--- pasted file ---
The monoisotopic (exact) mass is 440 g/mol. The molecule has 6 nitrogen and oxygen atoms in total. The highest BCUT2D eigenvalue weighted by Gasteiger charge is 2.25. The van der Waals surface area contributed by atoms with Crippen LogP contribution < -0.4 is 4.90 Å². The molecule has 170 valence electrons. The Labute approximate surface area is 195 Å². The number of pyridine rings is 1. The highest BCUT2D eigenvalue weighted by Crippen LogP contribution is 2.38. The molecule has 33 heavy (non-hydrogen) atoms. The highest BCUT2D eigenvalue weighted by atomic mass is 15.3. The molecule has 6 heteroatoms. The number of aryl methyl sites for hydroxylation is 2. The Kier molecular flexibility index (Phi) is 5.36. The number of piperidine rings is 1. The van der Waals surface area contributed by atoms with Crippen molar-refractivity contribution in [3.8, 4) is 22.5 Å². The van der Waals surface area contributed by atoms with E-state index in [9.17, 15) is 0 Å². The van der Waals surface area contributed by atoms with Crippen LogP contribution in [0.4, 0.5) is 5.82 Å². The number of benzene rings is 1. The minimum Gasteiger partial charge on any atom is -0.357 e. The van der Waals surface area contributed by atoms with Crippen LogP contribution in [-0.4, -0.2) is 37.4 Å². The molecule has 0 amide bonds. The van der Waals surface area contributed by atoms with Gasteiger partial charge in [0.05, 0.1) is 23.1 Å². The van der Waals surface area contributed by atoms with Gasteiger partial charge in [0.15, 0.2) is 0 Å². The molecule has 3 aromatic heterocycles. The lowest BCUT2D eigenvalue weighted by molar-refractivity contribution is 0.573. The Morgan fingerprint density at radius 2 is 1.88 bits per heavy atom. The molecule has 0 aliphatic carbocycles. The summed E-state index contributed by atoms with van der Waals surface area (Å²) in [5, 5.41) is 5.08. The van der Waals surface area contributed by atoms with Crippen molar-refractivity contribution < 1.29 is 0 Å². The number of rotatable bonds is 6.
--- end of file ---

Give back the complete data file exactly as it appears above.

The monoisotopic (exact) mass is 440 g/mol. The molecule has 6 nitrogen and oxygen atoms in total. The highest BCUT2D eigenvalue weighted by Gasteiger charge is 2.25. The van der Waals surface area contributed by atoms with Crippen LogP contribution < -0.4 is 4.90 Å². The molecule has 170 valence electrons. The Labute approximate surface area is 195 Å². The number of pyridine rings is 1. The highest BCUT2D eigenvalue weighted by Crippen LogP contribution is 2.38. The molecule has 33 heavy (non-hydrogen) atoms. The highest BCUT2D eigenvalue weighted by atomic mass is 15.3. The molecule has 6 heteroatoms. The number of aryl methyl sites for hydroxylation is 2. The Kier molecular flexibility index (Phi) is 5.36. The number of piperidine rings is 1. The van der Waals surface area contributed by atoms with Crippen molar-refractivity contribution in [3.8, 4) is 22.5 Å². The van der Waals surface area contributed by atoms with E-state index in [9.17, 15) is 0 Å². The van der Waals surface area contributed by atoms with Crippen LogP contribution in [0.4, 0.5) is 5.82 Å². The number of benzene rings is 1. The minimum Gasteiger partial charge on any atom is -0.357 e. The van der Waals surface area contributed by atoms with Crippen LogP contribution in [-0.4, -0.2) is 37.4 Å². The molecule has 0 amide bonds. The van der Waals surface area contributed by atoms with Gasteiger partial charge in [0.05, 0.1) is 23.1 Å². The van der Waals surface area contributed by atoms with Gasteiger partial charge in [0.15, 0.2) is 0 Å². The molecule has 3 aromatic heterocycles. The lowest BCUT2D eigenvalue weighted by molar-refractivity contribution is 0.573. The Morgan fingerprint density at radius 2 is 1.88 bits per heavy atom. The molecule has 0 aliphatic carbocycles. The summed E-state index contributed by atoms with van der Waals surface area (Å²) in [5, 5.41) is 5.08. The van der Waals surface area contributed by atoms with Crippen molar-refractivity contribution < 1.29 is 0 Å². The number of rotatable bonds is 6.